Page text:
Normally when "dozens" of Americans join in a political cause, it is not particularly noteworthy, but in this case the dozens include gazillionaires Warren E. Buffett, George Soros, a couple of Rockefellers, and Bill Gates' dad, who have banded together to denounce Bush's plan to repeal the death tax. A petition in the Sunday Times op-ed section warns apocalyptically that "repealing the estate tax would enrich the heirs of America's millionaires and billionaires while hurting families who struggle to make ends meet," as well as having a "devastating impact" on tax-free charities who benefit from the rich guys' effort to evade the current tax.
Warren Buffett, the fourth richest American, refused to sign the petition only because he felt it did not go far enough in defending "the critical role" the death tax plays in promoting economic growth. Repealing the tax, he claimed, "would be a terrible mistake," the equivalent of "choosing the 2020 Olympic team by picking the eldest sons of gold-medal winners in the 2000 Olympics."
What are we to make of this interesting sociological development? Billionaires who demand, "Tax me, before I leave it all to my kids!!!"
Isn't America grand? Even our rich are devoted to the bourgeoisie work ethic. As Dinesh D'Souza points out in his new book, "The Virtue of Prosperity: Finding Values in an Age of Techno-Affluence," economic theorists who predicted that greater wealth would lead to more leisure have been by and large correct: We work eight-hour days, not 12; we start work later and retire younger than Americans did 100 years ago. This is true for every group of Americans except the rich, who, research shows, work even longer hours than the average American, long after they have more money than they know what to do with, in terms of their personal wants. "My retirement plan is to be carried out of here," Rupert Murdoch put it. Buffett seems truly morally horrified by the idea that without a 55 percent confiscatory death tax, America will be condemned to a hereditary aristocracy.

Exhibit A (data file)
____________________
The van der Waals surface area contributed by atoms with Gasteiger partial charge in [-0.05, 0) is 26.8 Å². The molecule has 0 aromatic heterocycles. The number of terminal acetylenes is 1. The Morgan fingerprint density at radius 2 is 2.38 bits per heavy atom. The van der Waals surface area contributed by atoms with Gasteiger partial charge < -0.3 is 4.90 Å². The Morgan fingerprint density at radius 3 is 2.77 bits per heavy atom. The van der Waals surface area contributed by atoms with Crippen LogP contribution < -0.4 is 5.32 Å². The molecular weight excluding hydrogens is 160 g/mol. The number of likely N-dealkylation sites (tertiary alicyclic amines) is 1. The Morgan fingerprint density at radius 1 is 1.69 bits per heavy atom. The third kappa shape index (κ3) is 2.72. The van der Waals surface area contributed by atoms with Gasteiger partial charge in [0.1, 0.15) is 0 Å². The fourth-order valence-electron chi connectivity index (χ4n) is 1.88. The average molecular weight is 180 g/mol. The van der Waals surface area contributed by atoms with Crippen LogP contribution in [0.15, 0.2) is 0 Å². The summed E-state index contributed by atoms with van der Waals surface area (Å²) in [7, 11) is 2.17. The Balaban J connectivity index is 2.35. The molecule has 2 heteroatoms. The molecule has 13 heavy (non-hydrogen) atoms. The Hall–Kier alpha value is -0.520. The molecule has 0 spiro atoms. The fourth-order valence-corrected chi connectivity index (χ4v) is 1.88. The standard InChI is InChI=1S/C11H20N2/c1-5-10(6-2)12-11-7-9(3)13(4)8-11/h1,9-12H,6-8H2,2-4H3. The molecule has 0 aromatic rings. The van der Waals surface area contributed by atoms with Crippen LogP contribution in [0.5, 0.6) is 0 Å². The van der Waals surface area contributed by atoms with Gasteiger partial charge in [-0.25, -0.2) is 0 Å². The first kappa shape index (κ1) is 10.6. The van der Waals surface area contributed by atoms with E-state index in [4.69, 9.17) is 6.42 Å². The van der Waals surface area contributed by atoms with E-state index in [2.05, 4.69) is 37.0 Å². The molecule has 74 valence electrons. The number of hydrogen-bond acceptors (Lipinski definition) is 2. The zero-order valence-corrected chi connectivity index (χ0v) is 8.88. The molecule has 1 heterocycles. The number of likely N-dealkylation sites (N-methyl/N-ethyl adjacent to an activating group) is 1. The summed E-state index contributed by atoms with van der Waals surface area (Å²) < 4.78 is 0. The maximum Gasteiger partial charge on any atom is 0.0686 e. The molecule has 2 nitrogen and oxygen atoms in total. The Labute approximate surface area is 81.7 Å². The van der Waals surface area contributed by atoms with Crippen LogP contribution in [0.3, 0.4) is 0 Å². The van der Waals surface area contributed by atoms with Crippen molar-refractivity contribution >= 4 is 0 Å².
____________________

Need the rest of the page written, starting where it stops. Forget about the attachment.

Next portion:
But a work ethic is precisely what the rich have difficulty passing on to their children. The reason the Forbes list of the richest 400 Americans shifts each year has nothing to do with a government money grab, but with the truth that in a highly competitive market, only the hardest-driving highest performers will stay on top for long. I may occasionally envy the wealthy their wealth, but I do not envy the so-called advantage of inherited wealth. More than enough to provide a middle-class life and a decent education does not seem to this mother any advantage to children.
"Will you tell me how to prevent riches from producing luxury? Will you tell me how to prevent luxury from producing effeminacy, intoxication, extravagance, vice and folly?" John Adams asked Thomas Jefferson. Today he might well ask the Kennedys.
Never fear, Warren, the reason there are few rich men's sons among the heads of major corporations or founders of vast new techno-enterprises has nothing to do with the death tax and everything to do with the reality that in order to obtain such a position you have to work hard and perform well. The team is safe.
Maggie Gallagher is a nationally syndicated columnist, a leading voice in the new marriage movement and co-author of The Case for Marriage: Why Married People Are Happier, Healthier, and Better Off Financially.